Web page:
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Fording a river or Africa is not for sissies


luangwablondes
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I shamelessly borrowed a couple pictures to enable a few readers to envision the drive to the 'office.'

 

I am not going to mention the lion, puff adders, or other wildlife I had encounters with. This was just a trip to work.

 

In 2001, I managed a remote photographic safari bush camp in North Luangwa Nat’l Park, Zambia. A park renown for bush walking among its huge herds of Cape Buffalo and many prides of lions.

 

Edited by luangwablondes
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To get there was a bit of a challenge. 10 days for something that normally took one very long, long day of remote difficult unmarked, unrecorded tracks from SLNP.

Edited by luangwablondes
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First day out, I broke the rear short half shaft. Not a good sign. Being a little hard headed, stubborn is probably a better word, I decided to carry on.

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Some 180 kms and eight days later after several delays (getting stuck was a recurring theme), found me on the banks of the Luangwa River across from this remote park. The coffee colored, croc infested, couple hundred metre wide Luangwa River. The river that John Coppinger, a well-known Zambian guide and safari operator, had pioneered canoeing on the Luangwa. He had written about his experiences a few years earlier, of his encounters with some very large aggressive crocs while canoeing this same remote section. This is where I decided to camp, on a sand bar with an Nsenga fish poacher that latched on to me when I arrived for the evening, to share a fire and dinner. He spoke not a word of English, but we got along well. He shared his nshima and dried fish, and I threw in a steak from my Minus 40 fridge/freezer for him. Not that he appreciated the choice cut. He burnt that sucker to a crisp, as most Africans do. However, I could tell by his smile and enthusiasm that he appreciated that chunk of beef. Protein is not something normally found in the diets of remote villagers.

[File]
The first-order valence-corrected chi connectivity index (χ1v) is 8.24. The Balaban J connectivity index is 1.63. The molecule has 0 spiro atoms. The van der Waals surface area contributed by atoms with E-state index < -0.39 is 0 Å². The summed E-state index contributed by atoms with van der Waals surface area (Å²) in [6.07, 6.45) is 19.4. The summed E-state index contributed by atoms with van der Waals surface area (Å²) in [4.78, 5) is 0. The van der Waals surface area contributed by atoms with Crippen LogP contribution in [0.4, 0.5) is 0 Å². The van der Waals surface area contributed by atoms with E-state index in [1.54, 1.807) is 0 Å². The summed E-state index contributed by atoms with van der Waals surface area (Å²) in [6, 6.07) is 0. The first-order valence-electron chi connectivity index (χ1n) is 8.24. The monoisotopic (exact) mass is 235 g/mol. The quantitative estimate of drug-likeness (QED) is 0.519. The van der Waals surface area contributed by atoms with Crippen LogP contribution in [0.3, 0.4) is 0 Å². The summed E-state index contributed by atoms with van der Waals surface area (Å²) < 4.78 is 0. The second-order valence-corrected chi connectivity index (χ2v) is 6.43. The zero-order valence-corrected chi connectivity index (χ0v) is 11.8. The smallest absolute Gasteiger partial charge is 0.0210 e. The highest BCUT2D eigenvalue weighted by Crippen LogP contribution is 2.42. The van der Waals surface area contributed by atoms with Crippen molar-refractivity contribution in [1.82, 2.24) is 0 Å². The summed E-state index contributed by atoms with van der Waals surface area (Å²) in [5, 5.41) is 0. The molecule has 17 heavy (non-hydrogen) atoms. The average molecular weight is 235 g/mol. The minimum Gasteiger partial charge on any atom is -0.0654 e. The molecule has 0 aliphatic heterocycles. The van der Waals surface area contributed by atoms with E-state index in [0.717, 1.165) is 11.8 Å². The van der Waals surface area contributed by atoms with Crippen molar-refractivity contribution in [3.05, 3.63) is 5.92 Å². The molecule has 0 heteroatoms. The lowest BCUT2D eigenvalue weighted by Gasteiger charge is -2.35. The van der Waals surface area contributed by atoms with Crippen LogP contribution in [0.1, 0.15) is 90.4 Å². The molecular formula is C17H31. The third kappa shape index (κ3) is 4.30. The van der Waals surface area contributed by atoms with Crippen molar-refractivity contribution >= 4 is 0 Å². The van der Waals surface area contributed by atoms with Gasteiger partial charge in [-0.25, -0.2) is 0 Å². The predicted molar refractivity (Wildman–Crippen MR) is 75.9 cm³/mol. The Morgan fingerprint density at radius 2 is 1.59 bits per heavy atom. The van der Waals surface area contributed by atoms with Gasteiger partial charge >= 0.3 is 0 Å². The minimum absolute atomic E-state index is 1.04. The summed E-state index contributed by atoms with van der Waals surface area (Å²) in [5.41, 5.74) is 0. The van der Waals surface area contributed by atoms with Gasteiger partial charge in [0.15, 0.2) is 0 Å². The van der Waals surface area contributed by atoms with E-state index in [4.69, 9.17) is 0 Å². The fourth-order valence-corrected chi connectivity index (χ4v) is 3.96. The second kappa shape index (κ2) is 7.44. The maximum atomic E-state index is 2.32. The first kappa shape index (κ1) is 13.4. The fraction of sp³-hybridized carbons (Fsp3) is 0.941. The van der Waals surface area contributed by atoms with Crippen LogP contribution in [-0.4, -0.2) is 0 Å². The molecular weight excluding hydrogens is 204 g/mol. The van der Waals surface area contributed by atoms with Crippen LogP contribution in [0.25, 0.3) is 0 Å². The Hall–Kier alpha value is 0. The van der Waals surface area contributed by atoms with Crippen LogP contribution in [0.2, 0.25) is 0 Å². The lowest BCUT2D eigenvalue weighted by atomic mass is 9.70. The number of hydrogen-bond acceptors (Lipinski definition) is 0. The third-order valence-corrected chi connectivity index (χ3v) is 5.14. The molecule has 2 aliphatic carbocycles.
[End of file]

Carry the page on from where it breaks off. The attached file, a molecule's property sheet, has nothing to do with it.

The next morning, the poacher and I walked the river to find the shallowest and least sandy track, marking with reeds as we went (This was obviously a time before a pontoon was brought in a few years later). I then tried to ford the river, but promptly got stuck. I should say at this point, the crocs were mostly sunning themselves, because it was quite cool in the early morning hours. At least that was my presumption, because they did not seem in a hurry to join us in the river. With the landy firmly stuck, I asked the fisherman to get me 12 Nsengas to push me across in an ‘on the fly’ sign language. He came back with seven, who immediately declared one younger Nsenga to be the leader and engaged me in negotiations for payment. Where in the hell they came from, I haven’t a clue. They pushed me back to the sand bar, where we unloaded the landy and carried all the gear and supplies across. I tried two more times with only front wheel drive engaged, and still got extremely stuck. The final time, crotch deep in the middle of the river. There was no pushing me forward or back. Now the poacher understood my request for more help and off he went. The rest of the Nsengas and me hanging around the land rover, while I pondered on the question of the day, ‘do crocs prefer white meat or dark meat?’